Fate of alkali metals and phosphorus of rapeseed cake in circulating fluidized bed boiler part 1: Cocombustion with wood

Patrycja Piotrowska, Maria Zevenhoven, Kent Davidsson, Mikko Hupa, Lars Erik Amand, Vesna Barišić, Edgardo Coda Zabetta

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64 Citations (Scopus)


This paper is part I in a series of two describing the fate of alkali metals and phosphorus during cocombustion of rapeseed cake pellets in a 12 MW thermal CFB boiler. In paper I the results of using the mixture of wood chips and wood pellets as a base fuel are described. Up to 45% on energy basis of rapeseed cake was cocombusted during a 4 h test. Two approximately 12 h tests with energy fractions of rapeseed cake of 12 and 18% were performed with limestone as a varying parameter. Fuels were characterized by means of chemical fractionation and standard methods. Elemental mass balances were calculated for ingoing and outgoing streams of the boiler. In addition SEM/EDX analyses of ashes were performed. Gaseous (KCl+NaCl) as well as HCl and SO2 were measured upstream of the convection pass, where deposit samples were also collected with a deposit probe. The deposit samples were analyzed semiquantitatively by means of SEM/EDX. The elemental mass balances show accumulation of alkali metals and phosphorus in the boiler. Analyses of bed material particle cross sections show the presence of phosphorus compounds within a K-silicates matrix between the agglomerated sand particles, indicating a direct attack of gaseous potassium compounds on the bed surface followed by adhesion of ash particles rich in phosphorus. Build-up of deposit during the cocombustion tests mainly took place on the windward side of the probe; where an increase of K, Na, and P has been observed. Addition of limestone prevented formation of K-silicates and increased retention of phosphorus in the bed, most probably due to formation of high-melting calcium phosphates. During the tests with limestone, an increase of potassium chloride upstream of the convection pass and a decrease of phosphorus in the fly ash fraction could be noticed. Agglomeration and slagging/fouling when cofiring wood with rapeseed cake may be linked to its high content of organically bonded phosphorus-phytic acid salts-together with high contents of water-soluble alkali metals chlorides and sulfates in the fuel mixture.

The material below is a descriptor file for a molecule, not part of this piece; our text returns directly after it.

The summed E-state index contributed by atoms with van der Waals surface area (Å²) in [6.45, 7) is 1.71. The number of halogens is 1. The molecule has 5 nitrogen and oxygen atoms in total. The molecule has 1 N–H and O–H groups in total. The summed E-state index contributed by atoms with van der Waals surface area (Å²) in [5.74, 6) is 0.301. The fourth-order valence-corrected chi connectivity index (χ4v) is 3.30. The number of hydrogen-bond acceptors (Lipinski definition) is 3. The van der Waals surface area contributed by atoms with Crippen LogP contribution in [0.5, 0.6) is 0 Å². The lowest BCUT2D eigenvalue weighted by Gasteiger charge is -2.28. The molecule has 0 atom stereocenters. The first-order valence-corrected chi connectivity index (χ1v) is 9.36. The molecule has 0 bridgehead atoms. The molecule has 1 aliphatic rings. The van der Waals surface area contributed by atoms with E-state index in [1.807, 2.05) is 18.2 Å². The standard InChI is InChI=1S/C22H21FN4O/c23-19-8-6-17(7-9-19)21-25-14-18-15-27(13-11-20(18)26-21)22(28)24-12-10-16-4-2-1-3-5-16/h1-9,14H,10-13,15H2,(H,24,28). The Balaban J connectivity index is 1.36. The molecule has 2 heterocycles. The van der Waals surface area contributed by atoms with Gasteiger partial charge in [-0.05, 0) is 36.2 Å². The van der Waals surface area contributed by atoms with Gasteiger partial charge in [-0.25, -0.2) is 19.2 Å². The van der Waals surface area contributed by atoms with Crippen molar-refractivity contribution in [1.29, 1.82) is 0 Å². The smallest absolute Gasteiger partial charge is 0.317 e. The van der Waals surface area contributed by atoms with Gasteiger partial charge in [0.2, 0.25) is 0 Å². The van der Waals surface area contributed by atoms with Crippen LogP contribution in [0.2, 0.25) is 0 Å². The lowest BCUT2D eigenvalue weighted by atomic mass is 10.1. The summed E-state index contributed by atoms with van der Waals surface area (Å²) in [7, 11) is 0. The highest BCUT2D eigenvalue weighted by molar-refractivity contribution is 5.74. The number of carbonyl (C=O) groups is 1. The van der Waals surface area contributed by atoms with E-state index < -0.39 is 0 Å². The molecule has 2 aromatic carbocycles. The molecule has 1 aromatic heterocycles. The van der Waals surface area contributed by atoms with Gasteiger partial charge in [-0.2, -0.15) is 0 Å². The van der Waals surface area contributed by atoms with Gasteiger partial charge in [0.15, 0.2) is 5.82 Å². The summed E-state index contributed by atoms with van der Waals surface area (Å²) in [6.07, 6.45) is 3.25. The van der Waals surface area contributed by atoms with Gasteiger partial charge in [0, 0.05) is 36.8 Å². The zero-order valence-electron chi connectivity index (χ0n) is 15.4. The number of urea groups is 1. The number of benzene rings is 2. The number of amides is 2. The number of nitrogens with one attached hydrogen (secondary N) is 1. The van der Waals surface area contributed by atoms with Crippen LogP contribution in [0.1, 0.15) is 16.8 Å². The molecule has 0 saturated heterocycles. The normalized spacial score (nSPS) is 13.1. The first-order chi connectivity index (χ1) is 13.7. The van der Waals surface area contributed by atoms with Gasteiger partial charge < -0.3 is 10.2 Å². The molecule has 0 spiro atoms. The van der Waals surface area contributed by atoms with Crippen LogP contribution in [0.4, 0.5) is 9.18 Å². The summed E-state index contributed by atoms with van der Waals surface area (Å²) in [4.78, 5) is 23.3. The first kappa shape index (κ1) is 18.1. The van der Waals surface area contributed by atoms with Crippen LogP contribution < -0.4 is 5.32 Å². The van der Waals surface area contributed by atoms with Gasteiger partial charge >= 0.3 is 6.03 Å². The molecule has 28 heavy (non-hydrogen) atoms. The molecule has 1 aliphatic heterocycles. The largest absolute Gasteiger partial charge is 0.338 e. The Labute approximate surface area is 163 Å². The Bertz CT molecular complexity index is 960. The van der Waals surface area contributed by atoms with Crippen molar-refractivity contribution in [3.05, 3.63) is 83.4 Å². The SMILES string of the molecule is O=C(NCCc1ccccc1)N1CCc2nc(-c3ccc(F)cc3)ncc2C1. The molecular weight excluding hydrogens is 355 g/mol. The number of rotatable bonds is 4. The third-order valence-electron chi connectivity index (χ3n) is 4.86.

Original languageEnglish
Pages (from-to)333-345
Number of pages13
JournalEnergy and Fuels
Issue number1
Publication statusPublished - 21 Jan 2010
MoE publication typeA1 Journal article-refereed


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